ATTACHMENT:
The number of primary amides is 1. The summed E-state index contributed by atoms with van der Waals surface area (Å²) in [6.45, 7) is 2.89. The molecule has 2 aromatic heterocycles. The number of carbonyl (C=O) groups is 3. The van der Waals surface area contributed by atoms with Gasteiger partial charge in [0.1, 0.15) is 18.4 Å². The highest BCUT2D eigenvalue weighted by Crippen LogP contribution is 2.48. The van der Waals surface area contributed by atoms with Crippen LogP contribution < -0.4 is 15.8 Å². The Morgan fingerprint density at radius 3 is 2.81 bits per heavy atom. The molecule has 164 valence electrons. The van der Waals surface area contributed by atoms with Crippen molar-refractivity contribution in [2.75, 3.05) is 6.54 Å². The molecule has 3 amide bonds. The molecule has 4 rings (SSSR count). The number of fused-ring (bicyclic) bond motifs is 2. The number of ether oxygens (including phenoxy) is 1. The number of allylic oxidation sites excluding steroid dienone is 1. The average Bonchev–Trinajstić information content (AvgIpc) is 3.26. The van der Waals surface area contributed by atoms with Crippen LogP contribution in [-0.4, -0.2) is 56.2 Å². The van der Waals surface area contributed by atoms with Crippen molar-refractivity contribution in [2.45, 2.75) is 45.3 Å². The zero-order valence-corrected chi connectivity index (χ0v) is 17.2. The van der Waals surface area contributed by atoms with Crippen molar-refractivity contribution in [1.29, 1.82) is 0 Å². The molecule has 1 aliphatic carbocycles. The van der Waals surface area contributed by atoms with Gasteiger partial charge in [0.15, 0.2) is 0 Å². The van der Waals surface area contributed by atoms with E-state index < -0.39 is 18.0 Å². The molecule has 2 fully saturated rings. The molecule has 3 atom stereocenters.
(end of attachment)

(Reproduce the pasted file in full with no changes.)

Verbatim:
The number of primary amides is 1. The summed E-state index contributed by atoms with van der Waals surface area (Å²) in [6.45, 7) is 2.89. The molecule has 2 aromatic heterocycles. The number of carbonyl (C=O) groups is 3. The van der Waals surface area contributed by atoms with Gasteiger partial charge in [0.1, 0.15) is 18.4 Å². The highest BCUT2D eigenvalue weighted by Crippen LogP contribution is 2.48. The van der Waals surface area contributed by atoms with Crippen LogP contribution < -0.4 is 15.8 Å². The Morgan fingerprint density at radius 3 is 2.81 bits per heavy atom. The molecule has 164 valence electrons. The van der Waals surface area contributed by atoms with Crippen molar-refractivity contribution in [2.75, 3.05) is 6.54 Å². The molecule has 3 amide bonds. The molecule has 4 rings (SSSR count). The number of fused-ring (bicyclic) bond motifs is 2. The number of ether oxygens (including phenoxy) is 1. The number of allylic oxidation sites excluding steroid dienone is 1. The average Bonchev–Trinajstić information content (AvgIpc) is 3.26. The van der Waals surface area contributed by atoms with Crippen LogP contribution in [-0.4, -0.2) is 56.2 Å². The van der Waals surface area contributed by atoms with Crippen molar-refractivity contribution in [2.45, 2.75) is 45.3 Å². The zero-order valence-corrected chi connectivity index (χ0v) is 17.2. The van der Waals surface area contributed by atoms with Crippen molar-refractivity contribution in [1.29, 1.82) is 0 Å². The molecule has 1 aliphatic carbocycles. The van der Waals surface area contributed by atoms with Gasteiger partial charge in [0.15, 0.2) is 0 Å². The van der Waals surface area contributed by atoms with E-state index < -0.39 is 18.0 Å². The molecule has 2 fully saturated rings. The molecule has 3 atom stereocenters.